The fight scene of the book also makes very little sense. It portrays Chase as having a victory over Wyatt by allowing himself to get beaten up, which to me is extremely stupid. If someone is fighting you, you’ve got to defend yourself. It shows Wyatt getting furious when Chase won’t fight back, which can be true in the sense that it is possible to let another person abuse you so much in a way that you ultimately defeat them by letting their conscience overwhelm them. But most serious bullies, on seeing a defenseless victim who is not going to fight back, will simply go in for the kill. In some cases of mild attacks, simply not letting it get to you means that people will lose interest, but has you on the floor and is wailing on you, it is long past that point. In fact, fighting back aggressively against them may either make them stop, or not pick a fight with you again. Either way, just letting yourself get beat up is not something I would recommend, but the bigger problem in the naive way the author describes this as totally defusing the situation, which is unlikely.
Another thing that makes no sense is that Zoe’s friend just forgives her for stealing her purse and doesn’t even care. Part of the reason according to the book is that there isn’t much of anything valuable in the purse. Nevertheless, if a “friend” steals from me they’re not my friend anymore. Period.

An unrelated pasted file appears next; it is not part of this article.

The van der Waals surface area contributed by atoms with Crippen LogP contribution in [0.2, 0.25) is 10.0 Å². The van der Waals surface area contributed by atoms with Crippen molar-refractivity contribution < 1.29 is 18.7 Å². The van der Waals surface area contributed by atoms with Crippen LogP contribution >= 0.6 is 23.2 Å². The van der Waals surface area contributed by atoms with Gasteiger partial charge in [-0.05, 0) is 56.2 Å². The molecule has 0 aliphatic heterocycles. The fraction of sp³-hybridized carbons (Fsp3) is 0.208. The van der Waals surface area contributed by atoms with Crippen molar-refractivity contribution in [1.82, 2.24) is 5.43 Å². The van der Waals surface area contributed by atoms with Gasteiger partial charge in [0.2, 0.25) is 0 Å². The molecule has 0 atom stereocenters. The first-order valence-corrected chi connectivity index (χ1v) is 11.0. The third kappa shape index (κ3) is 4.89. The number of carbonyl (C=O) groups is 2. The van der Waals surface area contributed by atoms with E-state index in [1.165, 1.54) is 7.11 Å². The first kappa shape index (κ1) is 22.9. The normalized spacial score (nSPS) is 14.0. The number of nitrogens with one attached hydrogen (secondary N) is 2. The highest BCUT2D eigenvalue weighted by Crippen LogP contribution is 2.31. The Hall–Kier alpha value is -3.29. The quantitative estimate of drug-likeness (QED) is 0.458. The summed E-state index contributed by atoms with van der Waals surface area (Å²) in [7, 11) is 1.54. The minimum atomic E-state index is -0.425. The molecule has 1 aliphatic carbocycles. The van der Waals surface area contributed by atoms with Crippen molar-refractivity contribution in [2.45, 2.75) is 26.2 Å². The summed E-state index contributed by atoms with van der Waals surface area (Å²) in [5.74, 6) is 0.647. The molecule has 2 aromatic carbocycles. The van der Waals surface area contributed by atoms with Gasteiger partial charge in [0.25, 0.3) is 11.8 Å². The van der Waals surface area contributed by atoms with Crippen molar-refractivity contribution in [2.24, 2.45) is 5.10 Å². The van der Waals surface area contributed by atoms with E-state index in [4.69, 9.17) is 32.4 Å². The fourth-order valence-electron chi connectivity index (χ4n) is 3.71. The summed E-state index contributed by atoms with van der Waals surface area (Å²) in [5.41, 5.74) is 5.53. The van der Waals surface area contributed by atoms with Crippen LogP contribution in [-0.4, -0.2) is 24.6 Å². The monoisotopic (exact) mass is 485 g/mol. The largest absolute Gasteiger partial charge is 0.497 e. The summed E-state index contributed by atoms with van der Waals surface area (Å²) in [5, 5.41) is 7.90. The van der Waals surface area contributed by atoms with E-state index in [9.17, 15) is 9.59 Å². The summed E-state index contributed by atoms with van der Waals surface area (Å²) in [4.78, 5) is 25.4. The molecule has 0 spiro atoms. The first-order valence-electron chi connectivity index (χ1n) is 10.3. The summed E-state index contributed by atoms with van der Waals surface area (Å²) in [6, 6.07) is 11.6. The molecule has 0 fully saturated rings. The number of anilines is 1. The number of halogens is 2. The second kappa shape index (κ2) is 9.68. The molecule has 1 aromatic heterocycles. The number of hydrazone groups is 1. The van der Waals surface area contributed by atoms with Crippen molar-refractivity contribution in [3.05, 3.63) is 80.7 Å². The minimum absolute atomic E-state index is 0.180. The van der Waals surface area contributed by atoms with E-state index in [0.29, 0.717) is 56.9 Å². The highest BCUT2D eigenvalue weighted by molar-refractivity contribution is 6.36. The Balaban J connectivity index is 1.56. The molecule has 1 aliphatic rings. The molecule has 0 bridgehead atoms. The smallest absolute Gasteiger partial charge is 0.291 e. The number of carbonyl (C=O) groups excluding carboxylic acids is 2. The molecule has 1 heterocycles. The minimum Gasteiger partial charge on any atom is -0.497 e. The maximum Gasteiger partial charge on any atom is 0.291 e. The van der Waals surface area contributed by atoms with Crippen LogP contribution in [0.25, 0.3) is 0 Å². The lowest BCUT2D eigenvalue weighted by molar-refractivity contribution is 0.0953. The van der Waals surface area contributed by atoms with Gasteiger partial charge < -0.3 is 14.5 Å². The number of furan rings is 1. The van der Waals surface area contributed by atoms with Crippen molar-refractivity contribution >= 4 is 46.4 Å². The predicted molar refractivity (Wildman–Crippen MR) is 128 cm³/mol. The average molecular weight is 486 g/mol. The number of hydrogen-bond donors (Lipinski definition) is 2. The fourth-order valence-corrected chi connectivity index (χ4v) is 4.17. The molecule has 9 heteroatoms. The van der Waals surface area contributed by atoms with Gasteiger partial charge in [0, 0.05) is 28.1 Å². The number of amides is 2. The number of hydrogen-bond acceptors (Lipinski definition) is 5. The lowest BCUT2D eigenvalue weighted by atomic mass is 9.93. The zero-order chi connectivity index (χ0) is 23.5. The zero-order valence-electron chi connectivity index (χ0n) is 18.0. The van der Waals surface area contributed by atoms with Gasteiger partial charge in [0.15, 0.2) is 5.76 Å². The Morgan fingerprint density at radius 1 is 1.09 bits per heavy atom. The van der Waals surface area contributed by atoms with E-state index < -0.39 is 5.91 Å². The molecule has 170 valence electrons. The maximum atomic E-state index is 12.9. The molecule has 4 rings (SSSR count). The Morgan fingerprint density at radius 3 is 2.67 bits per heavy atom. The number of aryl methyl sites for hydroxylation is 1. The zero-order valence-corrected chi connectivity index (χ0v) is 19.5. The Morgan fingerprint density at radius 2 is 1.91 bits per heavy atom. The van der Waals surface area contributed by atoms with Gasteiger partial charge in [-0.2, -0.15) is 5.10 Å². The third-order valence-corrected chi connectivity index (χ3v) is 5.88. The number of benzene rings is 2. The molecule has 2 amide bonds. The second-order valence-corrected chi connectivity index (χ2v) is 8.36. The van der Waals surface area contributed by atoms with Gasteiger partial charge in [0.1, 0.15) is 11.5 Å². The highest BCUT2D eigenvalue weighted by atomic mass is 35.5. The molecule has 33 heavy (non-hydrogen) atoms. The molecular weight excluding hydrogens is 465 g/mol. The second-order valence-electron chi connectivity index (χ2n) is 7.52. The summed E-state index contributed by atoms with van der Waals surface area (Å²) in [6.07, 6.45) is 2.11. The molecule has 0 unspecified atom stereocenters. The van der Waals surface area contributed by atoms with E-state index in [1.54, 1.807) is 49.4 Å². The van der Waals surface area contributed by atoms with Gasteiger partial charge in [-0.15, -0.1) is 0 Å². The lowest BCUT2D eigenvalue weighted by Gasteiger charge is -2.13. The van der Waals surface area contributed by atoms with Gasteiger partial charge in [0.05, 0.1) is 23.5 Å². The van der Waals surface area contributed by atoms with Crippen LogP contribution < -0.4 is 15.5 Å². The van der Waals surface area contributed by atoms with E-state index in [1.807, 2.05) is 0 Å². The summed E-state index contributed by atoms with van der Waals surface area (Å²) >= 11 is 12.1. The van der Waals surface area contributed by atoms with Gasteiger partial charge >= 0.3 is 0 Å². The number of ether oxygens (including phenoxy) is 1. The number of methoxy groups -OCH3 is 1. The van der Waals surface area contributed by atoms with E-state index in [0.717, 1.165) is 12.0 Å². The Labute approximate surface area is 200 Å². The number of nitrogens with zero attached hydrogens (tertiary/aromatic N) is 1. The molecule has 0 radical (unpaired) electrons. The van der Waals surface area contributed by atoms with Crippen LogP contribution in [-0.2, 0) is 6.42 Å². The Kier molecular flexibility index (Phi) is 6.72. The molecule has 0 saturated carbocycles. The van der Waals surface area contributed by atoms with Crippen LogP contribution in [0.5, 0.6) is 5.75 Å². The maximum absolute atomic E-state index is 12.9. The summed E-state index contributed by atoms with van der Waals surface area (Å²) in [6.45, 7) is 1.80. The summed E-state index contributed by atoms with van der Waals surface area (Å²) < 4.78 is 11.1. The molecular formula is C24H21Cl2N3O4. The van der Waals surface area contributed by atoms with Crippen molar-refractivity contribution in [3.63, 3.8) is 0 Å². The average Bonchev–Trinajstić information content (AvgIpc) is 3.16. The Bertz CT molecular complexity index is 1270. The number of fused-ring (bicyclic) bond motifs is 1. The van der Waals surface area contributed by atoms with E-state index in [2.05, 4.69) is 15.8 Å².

The constant desire of Zoe for her cousin to fit in is also very strange in the way that it’s overemphasized. The fact is that there is no black and white about this, and it’s really not anything too difficult or that should give kids that much undue attention. Sure, a nice cousin will maybe introduce you to some people and stuff, but making friends should be a natural thing, not something to agonize over. I went to several different schools and never worried about this, because I knew I would be alright and it’s just something that happens. Zoe stealing from her friend because of this motivation really doesn’t make sense. The book would’ve been better if Zoe wasn’t thinking like this and it wasn’t such a big plot point throughout the book.
Diary of a 6th Grade Ninja ended by telling us that Chase will be the new leader of the ninjas and may lead them against a “pirate invasion”, which I’m excited to read about. I loved the part of the book where Wyatt attempts to frame Zoe by handing Chase the backpack, putting him in an impossible spot where some intense action is happening. This series has a lot of good potential, and they were some good plusses about this book, even if I can’t recommend it on the whole. I’ll be reading the future books with the hope that some of these problems have been eliminated and that they are truly fun and awesome books to read.
Note: It’s also very noticeable that these books are released solely as ebooks through the Kindle store. Kids ebooks are not typically thought to be a huge market, but these books have enjoyed great success. It’s something for all middle grade writers to take note of, and I’ll be interested to learn more about how Emerson and his co-authors made these books such successes.